WHAT: Join us as we celebrate International Mountain Day—by hiking in the San Gabriel Mountains. Snacks and light lunch will be provided.
WHEN: December 12, 2015; 8:30 am – 2 pm
WHERE: Pleasant View Ridge Wilderness Area (TBD); carpool option available
WHO: Hosted by the Sierra Club and San Gabriel Mountains Forever
RSVP: Please RSVP to roberto [dot] morales [at] sierraclub [dot] org
MORE INFO: The UN General Assembly designated December 11 as International Mountain Day in 2003
Check our calendar for more events information
We’re excited to announce that we’re working on San Gabriel Mountains Forever events and also teaming up with SGMF member organizations on their events. That means we will be providing opportunities for the public to be involved in our work to protect and improve the San Gabriel Mountains, rivers, and foothills—and to enjoy time in the great outdoors (of course!).
Please consult our events calendar, which includes our events as well as events hosted by member organizations and others that would be of interest to those aligned with our mission.
At an SGMF retreat this November, at the Eaton Canyon Nature Park, we discussed ways in which volunteers help us achieve our goals to protect and improve the San Gabriel Mountains and region. Joining us were members of the Stewards of the San Gabriel Mountains, which includes graduates of our Leadership Academy, as well as volunteers from COFEM, one of our member organizations. During the month of Thanksgiving, it’s an especially fitting time to offer thanks to those past, present—and future—volunteers who help us with these efforts. Interested in getting involved? Check out events calendar for volunteer opportunities and consider applying for our Leadership Academy.
There was another successful Convert-A-Can event on October 25 at the San Gabriel Mountains Education Center. The freshly painted dumpsters will be distributed by the Forest Service throughout San Gabriel Canyon.
Great news: Congresswoman Judy Chu introduced the San Gabriel Mountains Foothills and Rivers Protection Act today in Washington, D.C. This bill, supported by Rep. Grace F. Napolitano, Congressman Adam Schiff, Rep. Linda Sánchez, and U.S. Rep. Tony Cárdenas, will expand the existing National Monument and create a new National Recreation Area to enhance conservation, increase access for all communities by connecting park poor areas to open space, and improve the management of the area through improved resources, education, and public engagement. It’s good for Angelenos and also and visitors to the region, and it helps protect for our water supply and wildlife habitat.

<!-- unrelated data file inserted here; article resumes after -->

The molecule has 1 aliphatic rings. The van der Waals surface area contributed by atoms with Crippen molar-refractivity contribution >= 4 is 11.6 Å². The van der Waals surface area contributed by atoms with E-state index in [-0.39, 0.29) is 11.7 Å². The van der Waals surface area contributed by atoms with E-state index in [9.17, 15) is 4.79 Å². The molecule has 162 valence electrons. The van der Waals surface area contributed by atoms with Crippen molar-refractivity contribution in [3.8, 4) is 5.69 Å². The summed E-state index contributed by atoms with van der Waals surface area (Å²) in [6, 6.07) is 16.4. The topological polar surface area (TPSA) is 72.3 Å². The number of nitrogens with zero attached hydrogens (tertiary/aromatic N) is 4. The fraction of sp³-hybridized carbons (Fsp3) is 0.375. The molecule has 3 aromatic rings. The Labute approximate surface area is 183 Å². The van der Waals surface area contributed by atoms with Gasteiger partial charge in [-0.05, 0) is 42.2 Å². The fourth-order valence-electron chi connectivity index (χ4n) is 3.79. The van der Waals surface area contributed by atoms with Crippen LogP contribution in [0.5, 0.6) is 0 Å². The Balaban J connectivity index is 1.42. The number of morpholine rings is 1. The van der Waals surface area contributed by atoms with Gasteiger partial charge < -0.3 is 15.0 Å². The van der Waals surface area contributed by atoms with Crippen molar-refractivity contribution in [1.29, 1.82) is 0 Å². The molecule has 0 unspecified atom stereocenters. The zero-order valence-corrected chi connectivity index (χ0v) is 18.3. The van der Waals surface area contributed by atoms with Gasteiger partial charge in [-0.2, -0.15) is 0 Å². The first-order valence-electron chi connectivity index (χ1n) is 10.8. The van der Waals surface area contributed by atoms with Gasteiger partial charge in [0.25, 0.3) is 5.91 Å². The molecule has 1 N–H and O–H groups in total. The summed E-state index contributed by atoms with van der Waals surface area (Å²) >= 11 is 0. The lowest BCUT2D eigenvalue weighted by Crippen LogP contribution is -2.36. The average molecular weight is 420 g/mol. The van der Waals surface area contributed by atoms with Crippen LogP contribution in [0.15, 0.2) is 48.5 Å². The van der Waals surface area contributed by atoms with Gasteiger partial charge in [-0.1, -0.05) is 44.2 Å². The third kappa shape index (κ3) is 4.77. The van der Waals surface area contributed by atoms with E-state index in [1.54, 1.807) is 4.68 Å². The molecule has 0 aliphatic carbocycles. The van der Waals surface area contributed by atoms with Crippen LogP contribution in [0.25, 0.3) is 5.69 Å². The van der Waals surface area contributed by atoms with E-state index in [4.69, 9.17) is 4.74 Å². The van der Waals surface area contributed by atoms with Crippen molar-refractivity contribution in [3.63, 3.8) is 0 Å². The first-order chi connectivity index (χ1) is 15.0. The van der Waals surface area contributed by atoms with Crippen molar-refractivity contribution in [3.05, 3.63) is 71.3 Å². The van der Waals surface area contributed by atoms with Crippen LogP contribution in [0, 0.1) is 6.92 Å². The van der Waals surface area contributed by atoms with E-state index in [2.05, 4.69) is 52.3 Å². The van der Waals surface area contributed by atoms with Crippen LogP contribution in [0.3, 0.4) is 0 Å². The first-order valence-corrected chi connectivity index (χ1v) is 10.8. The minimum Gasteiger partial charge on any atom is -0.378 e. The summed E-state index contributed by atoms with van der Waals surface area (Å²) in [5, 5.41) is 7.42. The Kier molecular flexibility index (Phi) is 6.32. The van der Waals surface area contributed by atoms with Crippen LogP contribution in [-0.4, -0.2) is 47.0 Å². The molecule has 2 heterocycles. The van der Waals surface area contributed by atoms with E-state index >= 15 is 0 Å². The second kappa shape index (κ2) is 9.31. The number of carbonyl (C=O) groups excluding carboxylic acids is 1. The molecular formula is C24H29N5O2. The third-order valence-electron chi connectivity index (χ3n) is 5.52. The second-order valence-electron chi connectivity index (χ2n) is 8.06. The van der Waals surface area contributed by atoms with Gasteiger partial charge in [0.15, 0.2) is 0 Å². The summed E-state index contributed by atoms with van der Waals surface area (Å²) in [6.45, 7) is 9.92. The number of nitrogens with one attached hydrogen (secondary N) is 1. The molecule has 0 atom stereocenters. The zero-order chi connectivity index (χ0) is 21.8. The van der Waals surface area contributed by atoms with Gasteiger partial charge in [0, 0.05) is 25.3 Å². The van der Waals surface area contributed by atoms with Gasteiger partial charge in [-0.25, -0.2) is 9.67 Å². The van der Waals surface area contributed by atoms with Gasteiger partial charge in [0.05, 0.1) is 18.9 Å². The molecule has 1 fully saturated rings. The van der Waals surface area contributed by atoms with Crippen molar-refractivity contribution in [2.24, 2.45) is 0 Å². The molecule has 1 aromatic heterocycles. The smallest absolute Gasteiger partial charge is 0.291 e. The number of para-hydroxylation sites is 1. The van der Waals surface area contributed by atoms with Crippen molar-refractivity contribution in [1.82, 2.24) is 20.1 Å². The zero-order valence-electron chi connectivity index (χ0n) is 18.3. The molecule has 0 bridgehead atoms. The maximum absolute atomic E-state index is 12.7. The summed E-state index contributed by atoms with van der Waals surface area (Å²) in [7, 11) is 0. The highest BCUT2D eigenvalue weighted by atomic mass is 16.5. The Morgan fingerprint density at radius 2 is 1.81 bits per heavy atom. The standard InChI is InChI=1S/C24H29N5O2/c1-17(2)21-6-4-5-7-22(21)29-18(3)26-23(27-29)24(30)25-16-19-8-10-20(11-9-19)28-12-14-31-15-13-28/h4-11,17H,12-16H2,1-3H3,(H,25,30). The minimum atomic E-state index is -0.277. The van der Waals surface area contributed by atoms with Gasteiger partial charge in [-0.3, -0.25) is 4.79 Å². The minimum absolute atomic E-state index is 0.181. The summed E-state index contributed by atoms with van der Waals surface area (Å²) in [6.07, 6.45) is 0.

Our press release
Map showing the proposed region
Sign your name to our letter thanking Congresswoman Judy Chu for introducing this legislation
In September, the Southern California Psychiatric Society Council (SCPS) passed motion to send a letter of endorsement of SGMF activities to Senators Feinstein and Boxer and to publicize the mental health initiative in Psychiatrist, the Society’s newsletter, which appears monthly in hardcopy and is published online. “Improving access to environments that provide opportunities for walking, hiking, enjoying natural wonders, and spending time interacting with friends and family has great therapeutic implications,” they write. See full article with mention of SGMF’s mental health initiative on page 10.
In response to the August 18 Los Angeles Times story,”In the San Gabriel Mountains, they’re asking: What monument?,” SGMF member Daniel Rossman of the Wilderness Society wrote this letter to the editor:
To the editor: It’s true that, after decades of neglect, many areas within the newly designated San Gabriel Mountains National Monument need improvement. But the president gave the U.S. Forest Service three years to create a new management plan.
Why belittle the great achievement of permanent protection, won less than a year ago when our backyard mountain range became a national monument? This is a source of drinking water, wildlife habitat and much-needed recreational opportunities, especially for those with little access to parks.
Only the first round of public comments is complete. We urge the Forest Service to listen to the many voices calling for a better management plan, one that includes cleanup of trash and graffiti, improves trails and offers education programs. We must keep watch on the Forest Service’s progress.